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Biotech Technology

Researchers Turn To Silk For Flexible E-Devices 35

Posted by timothy
from the driving-up-lingerie-prices-worldwide dept.
angry tapir writes "Researchers at a Taiwan university say they have found a way to use silk membranes in flexible electronic devices and started talks with manufacturers about adopting the unusual but cheap material. After less than two years of study motivated by news that silk had untapped properties, an engineering professor and two post-graduate students at Taiwan's National Tsing Hua University figured out how to use the soft, low-cost material for flexible e-book readers, LED displays and radio-frequency identification tools."
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Researchers Turn To Silk For Flexible E-Devices

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  • Can't wait (Score:5, Funny)

    by Datamonstar (845886) on Friday March 04, 2011 @05:19AM (#35377776)
    I can see it now: my wife comes home from shopping, telling me "Hi, Honey, I just got something made of silk and I'm about to the bedroom and get into it. I bull rush in there and find her on the bed reading some trashy novel. Meh!
  • I hope this will allow us to integrate electronics into the clothes in a better way. It's also in accordance with the FOTM sustainable development since it's all natural and probably bio-degradable. Hope they get a lot of $$$ to continue their research in the area.
  • But what about velvet? Velvet is often made from silk.

    When will I be able to ensconce myself in velvet e-devices?

    • by Khyber (864651)

      As soon as we handle the inherent ESD issue involved with such a material, I'd wager.

      • As soon as we handle the inherent ESD issue...

        Or learn to harness its energy potential!

        Just think, for the small price of wearing special underwear, you would never need another battery! Nevermind that the static built up in the underwear would significantly reduce your sperm count...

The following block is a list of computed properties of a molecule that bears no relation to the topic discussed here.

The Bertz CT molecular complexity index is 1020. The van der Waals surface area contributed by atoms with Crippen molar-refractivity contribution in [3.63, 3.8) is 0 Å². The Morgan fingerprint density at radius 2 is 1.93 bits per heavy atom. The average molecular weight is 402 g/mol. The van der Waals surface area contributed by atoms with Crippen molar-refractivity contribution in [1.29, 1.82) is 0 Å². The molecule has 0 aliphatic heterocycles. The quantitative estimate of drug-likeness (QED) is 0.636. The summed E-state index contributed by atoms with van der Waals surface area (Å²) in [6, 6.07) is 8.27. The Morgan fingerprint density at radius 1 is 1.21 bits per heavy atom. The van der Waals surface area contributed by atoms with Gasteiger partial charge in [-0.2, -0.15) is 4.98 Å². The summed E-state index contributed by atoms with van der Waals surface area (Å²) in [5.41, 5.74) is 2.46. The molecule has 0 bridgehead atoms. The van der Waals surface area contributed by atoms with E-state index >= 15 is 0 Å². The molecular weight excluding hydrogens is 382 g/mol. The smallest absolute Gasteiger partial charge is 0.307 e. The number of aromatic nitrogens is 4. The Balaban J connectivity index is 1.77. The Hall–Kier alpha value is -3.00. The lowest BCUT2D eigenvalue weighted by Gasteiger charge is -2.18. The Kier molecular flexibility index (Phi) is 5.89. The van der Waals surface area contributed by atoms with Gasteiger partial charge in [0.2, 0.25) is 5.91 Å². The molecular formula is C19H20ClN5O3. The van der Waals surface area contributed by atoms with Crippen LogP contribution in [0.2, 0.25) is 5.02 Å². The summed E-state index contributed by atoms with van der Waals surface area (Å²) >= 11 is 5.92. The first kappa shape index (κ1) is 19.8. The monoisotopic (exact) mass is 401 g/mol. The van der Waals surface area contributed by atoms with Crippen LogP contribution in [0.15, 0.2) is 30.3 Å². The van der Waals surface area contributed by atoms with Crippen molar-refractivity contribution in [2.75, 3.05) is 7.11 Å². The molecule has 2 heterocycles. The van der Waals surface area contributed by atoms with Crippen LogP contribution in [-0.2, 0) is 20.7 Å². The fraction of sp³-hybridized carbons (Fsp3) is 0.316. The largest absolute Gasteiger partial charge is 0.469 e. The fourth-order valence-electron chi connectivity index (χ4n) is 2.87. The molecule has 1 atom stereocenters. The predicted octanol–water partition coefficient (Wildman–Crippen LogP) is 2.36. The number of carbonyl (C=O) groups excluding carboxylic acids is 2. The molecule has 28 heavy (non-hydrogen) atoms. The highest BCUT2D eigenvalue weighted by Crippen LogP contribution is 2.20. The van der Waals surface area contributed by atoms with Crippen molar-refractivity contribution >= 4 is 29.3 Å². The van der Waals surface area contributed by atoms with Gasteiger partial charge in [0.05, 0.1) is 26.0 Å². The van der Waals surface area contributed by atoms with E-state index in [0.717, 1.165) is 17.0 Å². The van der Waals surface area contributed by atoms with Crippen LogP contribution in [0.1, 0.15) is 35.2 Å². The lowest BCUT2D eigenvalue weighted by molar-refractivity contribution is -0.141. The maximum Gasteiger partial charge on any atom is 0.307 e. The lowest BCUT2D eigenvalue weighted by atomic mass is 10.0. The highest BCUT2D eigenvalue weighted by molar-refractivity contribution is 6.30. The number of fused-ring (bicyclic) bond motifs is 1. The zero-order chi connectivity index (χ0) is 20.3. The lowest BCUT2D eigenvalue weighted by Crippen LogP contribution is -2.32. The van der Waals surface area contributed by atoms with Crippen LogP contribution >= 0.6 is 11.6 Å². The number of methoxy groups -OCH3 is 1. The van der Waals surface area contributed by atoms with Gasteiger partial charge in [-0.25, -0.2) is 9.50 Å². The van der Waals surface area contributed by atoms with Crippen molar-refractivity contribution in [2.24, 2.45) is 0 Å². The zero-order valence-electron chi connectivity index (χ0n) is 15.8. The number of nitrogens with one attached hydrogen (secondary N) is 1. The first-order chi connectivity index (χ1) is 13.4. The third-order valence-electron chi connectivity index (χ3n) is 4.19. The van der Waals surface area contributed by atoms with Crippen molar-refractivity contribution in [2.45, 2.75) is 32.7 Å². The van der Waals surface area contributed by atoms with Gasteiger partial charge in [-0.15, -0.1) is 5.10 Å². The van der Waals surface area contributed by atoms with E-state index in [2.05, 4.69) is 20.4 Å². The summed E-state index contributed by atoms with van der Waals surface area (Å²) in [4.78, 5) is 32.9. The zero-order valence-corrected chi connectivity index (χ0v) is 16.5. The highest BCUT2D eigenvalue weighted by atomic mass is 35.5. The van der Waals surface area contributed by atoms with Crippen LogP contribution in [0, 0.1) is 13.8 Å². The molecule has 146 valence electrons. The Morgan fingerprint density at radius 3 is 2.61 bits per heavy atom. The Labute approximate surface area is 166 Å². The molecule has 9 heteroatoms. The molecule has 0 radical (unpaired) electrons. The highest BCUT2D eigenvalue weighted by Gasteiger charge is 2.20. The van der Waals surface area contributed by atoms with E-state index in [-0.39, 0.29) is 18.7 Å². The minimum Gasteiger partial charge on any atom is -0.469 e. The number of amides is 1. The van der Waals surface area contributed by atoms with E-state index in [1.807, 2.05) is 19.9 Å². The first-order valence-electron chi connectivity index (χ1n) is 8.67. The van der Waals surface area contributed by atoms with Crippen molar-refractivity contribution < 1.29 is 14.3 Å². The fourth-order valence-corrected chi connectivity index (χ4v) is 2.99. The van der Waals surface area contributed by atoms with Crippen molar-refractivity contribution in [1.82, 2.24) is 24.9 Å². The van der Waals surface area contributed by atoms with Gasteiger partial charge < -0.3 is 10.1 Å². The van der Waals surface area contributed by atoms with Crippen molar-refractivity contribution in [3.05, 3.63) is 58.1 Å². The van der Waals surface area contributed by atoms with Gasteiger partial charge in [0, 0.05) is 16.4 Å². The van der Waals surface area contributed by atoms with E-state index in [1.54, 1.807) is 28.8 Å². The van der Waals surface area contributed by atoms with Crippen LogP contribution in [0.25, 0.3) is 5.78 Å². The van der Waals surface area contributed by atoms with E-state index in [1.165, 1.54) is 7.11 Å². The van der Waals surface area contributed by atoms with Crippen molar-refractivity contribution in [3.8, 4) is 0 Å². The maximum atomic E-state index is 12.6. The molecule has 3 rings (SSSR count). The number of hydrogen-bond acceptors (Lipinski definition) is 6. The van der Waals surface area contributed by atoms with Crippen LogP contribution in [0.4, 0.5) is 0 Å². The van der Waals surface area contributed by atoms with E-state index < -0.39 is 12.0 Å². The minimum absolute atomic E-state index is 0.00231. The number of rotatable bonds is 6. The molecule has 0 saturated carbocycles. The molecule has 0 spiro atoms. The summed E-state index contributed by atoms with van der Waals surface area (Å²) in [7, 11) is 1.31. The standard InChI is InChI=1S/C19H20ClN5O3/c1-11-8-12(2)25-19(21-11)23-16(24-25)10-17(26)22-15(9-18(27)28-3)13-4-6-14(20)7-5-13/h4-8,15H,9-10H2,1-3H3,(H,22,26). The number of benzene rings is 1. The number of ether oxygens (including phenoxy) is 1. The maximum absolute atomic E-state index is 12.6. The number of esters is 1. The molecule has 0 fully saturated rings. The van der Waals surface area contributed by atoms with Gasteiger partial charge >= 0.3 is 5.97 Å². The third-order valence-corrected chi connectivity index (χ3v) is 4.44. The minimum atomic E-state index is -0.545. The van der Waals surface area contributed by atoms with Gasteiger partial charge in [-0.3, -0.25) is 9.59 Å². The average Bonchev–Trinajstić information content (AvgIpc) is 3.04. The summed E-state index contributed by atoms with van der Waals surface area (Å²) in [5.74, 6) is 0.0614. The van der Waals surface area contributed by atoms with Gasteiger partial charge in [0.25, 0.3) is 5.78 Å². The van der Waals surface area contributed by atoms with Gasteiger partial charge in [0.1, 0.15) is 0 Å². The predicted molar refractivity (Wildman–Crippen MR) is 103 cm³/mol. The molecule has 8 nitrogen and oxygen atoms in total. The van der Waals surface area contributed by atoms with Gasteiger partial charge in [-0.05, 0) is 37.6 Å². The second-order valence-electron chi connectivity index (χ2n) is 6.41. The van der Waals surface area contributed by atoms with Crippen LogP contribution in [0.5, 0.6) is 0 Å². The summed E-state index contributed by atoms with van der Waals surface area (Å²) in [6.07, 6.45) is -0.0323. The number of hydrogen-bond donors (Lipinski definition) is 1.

• Velvet Hmmm - I want to dress up like a techno fop too. I'd be a digital dandy in the latest High tech hosiery. I be the talk of the town and all of the there Lundon will adore me.
    • by Noughmad (1044096)

      George? Is that you?

  • by psergiu (67614) on Friday March 04, 2011 @06:24AM (#35377984)

    So the future of e-book readers is a substance squeezed from the behind of a mulberry leaf-eating worm ? :-)

    • by Jarik C-Bol (894741) on Friday March 04, 2011 @06:37AM (#35378026)
      Yeah, and as such, I had always been under the impression that silk was NOT a low cost product, based on the time and effort required to harvest it, and form it unto a usable sized piece of cloth.
      • Re:Solid slurm ? (Score:5, Informative)

        by Dr. Tom (23206) <tomh@nih.gov> on Friday March 04, 2011 @06:41AM (#35378038) Homepage
        they start with something called Liquid Silk. Try doing a google search for that ...
        • by Anonymous Coward

          Damn it! Just got trolled into looking at anal lube while at work. Curse you Dr. Tom.

        • by Anonymous Coward

          Silk work silk is made of two proteins. sericin (basically a glue, water soluable) and Fibroin. To make "liquid silk" you just boil the cocoons to get rid of the sericin and then dissolve the fibroin in lithium salts or maybe CaCl?
          Refs:
          (http://www.silk-protein.com/silk-sericin.html)
          Tissue engineering and silk:
          http://www.ncbi.nlm.nih.gov/pmc/articles/PMC2737252/?tool=pubmed

      • "Silk, a natural protein fiber normally used in textiles, can be easily purchased on the island. The material would cost about NT$10 (about US$0.03) per device."
      • by shawb (16347)
        Depends on your definition of low cost. If you are comparing it to cotton, then it's moderately pricey. If you are comparing it to carbon nanotubes... then it's an outright bargain.
      • by hey! (33014)

        Depends on what you compare it it. A 100mm (roughly 4 inch) wafer of pure silicon could cost as much as $500 in single quantities for certain grades. That's certainly far more expensive than raw silk, although one must consider the cost of preparing the raw silk to be suitable for use in electronics.That's bound to be expensive in small quantities, but reduce itself greatly as the scale of the process increases.

    • by Kyont (145761)

      So the future of e-book readers is a substance squeezed from the behind of a mulberry leaf-eating worm ? :-)

      Yes, but enough about Michael Crichton's latest...

    • by jgtg32a (1173373)
      We still use crushed to get red dye

      http://en.wikipedia.org/wiki/Carmine#Production [wikipedia.org]
  • by Anonymous Coward

    Non-vegan computing!

  • Anyone else read this as "Researchers Turned to Silk" like some kind of fabricy medusa?

  • by Anonymous Coward

    of worms becoming the most important creatures to our technological advancement.

  • I just completed reading the article (the scholarly one in the Advanced Materials journal, not TFA) and I can't say it's *that* impressive. They do report a very high mobility value for pentacene (~23 cm2/Vs) allegedly because of very low trapping density at the semiconductor/dielectric interface. That part is nice. But silk as a dielectric...is not impressive. They report a capacitance in the nano F/cm2, whereas everybody using electrolytes as OTFT dielectrics report capacitances in micro F/cm2. And the sp

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